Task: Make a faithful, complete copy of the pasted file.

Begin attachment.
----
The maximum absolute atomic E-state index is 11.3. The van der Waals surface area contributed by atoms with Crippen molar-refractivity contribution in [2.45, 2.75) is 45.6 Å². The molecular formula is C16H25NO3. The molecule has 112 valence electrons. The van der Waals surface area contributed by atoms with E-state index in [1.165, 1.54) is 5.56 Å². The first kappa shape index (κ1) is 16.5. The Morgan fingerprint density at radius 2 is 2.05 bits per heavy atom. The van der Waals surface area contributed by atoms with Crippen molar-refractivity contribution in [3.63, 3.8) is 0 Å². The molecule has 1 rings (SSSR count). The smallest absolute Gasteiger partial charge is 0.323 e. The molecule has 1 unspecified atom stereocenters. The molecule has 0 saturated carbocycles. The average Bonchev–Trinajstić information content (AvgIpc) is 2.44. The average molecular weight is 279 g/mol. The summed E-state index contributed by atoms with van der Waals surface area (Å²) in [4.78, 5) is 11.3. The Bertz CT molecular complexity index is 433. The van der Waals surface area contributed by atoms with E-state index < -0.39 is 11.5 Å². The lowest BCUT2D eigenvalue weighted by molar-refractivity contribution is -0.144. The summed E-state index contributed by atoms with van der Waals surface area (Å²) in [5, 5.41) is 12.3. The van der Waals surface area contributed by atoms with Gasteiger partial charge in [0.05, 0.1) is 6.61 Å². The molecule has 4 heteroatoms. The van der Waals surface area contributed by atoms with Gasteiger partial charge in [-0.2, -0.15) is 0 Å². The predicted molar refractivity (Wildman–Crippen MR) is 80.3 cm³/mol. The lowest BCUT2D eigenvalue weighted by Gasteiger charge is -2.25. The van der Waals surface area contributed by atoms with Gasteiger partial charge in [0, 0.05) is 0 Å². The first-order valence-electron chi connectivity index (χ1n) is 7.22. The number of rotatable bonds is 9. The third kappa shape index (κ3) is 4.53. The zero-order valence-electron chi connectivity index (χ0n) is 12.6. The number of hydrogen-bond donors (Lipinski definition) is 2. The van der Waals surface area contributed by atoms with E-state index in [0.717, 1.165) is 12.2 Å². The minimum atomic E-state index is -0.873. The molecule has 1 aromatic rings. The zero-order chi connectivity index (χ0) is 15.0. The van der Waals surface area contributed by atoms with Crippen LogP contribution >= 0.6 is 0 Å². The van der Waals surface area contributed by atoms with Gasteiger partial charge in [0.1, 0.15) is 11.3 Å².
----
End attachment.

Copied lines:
The maximum absolute atomic E-state index is 11.3. The van der Waals surface area contributed by atoms with Crippen molar-refractivity contribution in [2.45, 2.75) is 45.6 Å². The molecular formula is C16H25NO3. The molecule has 112 valence electrons. The van der Waals surface area contributed by atoms with E-state index in [1.165, 1.54) is 5.56 Å². The first kappa shape index (κ1) is 16.5. The Morgan fingerprint density at radius 2 is 2.05 bits per heavy atom. The van der Waals surface area contributed by atoms with Crippen molar-refractivity contribution in [3.63, 3.8) is 0 Å². The molecule has 1 rings (SSSR count). The smallest absolute Gasteiger partial charge is 0.323 e. The molecule has 1 unspecified atom stereocenters. The molecule has 0 saturated carbocycles. The average Bonchev–Trinajstić information content (AvgIpc) is 2.44. The average molecular weight is 279 g/mol. The summed E-state index contributed by atoms with van der Waals surface area (Å²) in [4.78, 5) is 11.3. The Bertz CT molecular complexity index is 433. The van der Waals surface area contributed by atoms with E-state index < -0.39 is 11.5 Å². The lowest BCUT2D eigenvalue weighted by molar-refractivity contribution is -0.144. The summed E-state index contributed by atoms with van der Waals surface area (Å²) in [5, 5.41) is 12.3. The van der Waals surface area contributed by atoms with Gasteiger partial charge in [0.05, 0.1) is 6.61 Å². The molecule has 4 heteroatoms. The van der Waals surface area contributed by atoms with Gasteiger partial charge in [-0.2, -0.15) is 0 Å². The predicted molar refractivity (Wildman–Crippen MR) is 80.3 cm³/mol. The lowest BCUT2D eigenvalue weighted by Gasteiger charge is -2.25. The van der Waals surface area contributed by atoms with Gasteiger partial charge in [0, 0.05) is 0 Å². The first-order valence-electron chi connectivity index (χ1n) is 7.22. The number of rotatable bonds is 9. The third kappa shape index (κ3) is 4.53. The zero-order valence-electron chi connectivity index (χ0n) is 12.6. The number of hydrogen-bond donors (Lipinski definition) is 2. The van der Waals surface area contributed by atoms with E-state index in [0.717, 1.165) is 12.2 Å². The minimum atomic E-state index is -0.873. The molecule has 1 aromatic rings. The zero-order chi connectivity index (χ0) is 15.0. The van der Waals surface area contributed by atoms with Crippen LogP contribution >= 0.6 is 0 Å². The van der Waals surface area contributed by atoms with Gasteiger partial charge in [0.1, 0.15) is 11.3 Å².